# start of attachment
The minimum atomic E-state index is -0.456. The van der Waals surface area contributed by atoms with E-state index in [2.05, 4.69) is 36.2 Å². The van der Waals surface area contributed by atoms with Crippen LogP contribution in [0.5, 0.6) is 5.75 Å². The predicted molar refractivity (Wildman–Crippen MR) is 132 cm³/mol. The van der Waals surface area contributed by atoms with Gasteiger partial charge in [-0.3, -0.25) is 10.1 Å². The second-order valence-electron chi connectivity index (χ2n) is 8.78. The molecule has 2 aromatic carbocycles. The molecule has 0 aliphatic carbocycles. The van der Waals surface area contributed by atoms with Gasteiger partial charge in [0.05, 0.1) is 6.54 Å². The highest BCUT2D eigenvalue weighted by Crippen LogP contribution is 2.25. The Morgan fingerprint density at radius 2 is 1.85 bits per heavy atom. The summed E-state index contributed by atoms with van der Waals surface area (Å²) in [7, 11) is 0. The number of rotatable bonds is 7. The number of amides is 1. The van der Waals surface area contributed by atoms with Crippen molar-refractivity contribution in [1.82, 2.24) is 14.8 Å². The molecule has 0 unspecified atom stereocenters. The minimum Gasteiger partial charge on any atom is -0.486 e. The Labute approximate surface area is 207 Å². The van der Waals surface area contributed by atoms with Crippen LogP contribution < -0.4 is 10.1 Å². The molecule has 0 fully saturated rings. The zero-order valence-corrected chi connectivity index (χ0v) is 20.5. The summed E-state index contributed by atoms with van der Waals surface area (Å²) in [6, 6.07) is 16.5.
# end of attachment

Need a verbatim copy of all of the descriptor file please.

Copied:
The minimum atomic E-state index is -0.456. The van der Waals surface area contributed by atoms with E-state index in [2.05, 4.69) is 36.2 Å². The van der Waals surface area contributed by atoms with Crippen LogP contribution in [0.5, 0.6) is 5.75 Å². The predicted molar refractivity (Wildman–Crippen MR) is 132 cm³/mol. The van der Waals surface area contributed by atoms with Gasteiger partial charge in [-0.3, -0.25) is 10.1 Å². The second-order valence-electron chi connectivity index (χ2n) is 8.78. The molecule has 2 aromatic carbocycles. The molecule has 0 aliphatic carbocycles. The van der Waals surface area contributed by atoms with Gasteiger partial charge in [0.05, 0.1) is 6.54 Å². The highest BCUT2D eigenvalue weighted by Crippen LogP contribution is 2.25. The Morgan fingerprint density at radius 2 is 1.85 bits per heavy atom. The summed E-state index contributed by atoms with van der Waals surface area (Å²) in [7, 11) is 0. The number of rotatable bonds is 7. The number of amides is 1. The van der Waals surface area contributed by atoms with Crippen molar-refractivity contribution in [1.82, 2.24) is 14.8 Å². The molecule has 0 unspecified atom stereocenters. The minimum Gasteiger partial charge on any atom is -0.486 e. The Labute approximate surface area is 207 Å². The van der Waals surface area contributed by atoms with Crippen LogP contribution < -0.4 is 10.1 Å². The molecule has 0 fully saturated rings. The zero-order valence-corrected chi connectivity index (χ0v) is 20.5. The summed E-state index contributed by atoms with van der Waals surface area (Å²) in [6, 6.07) is 16.5.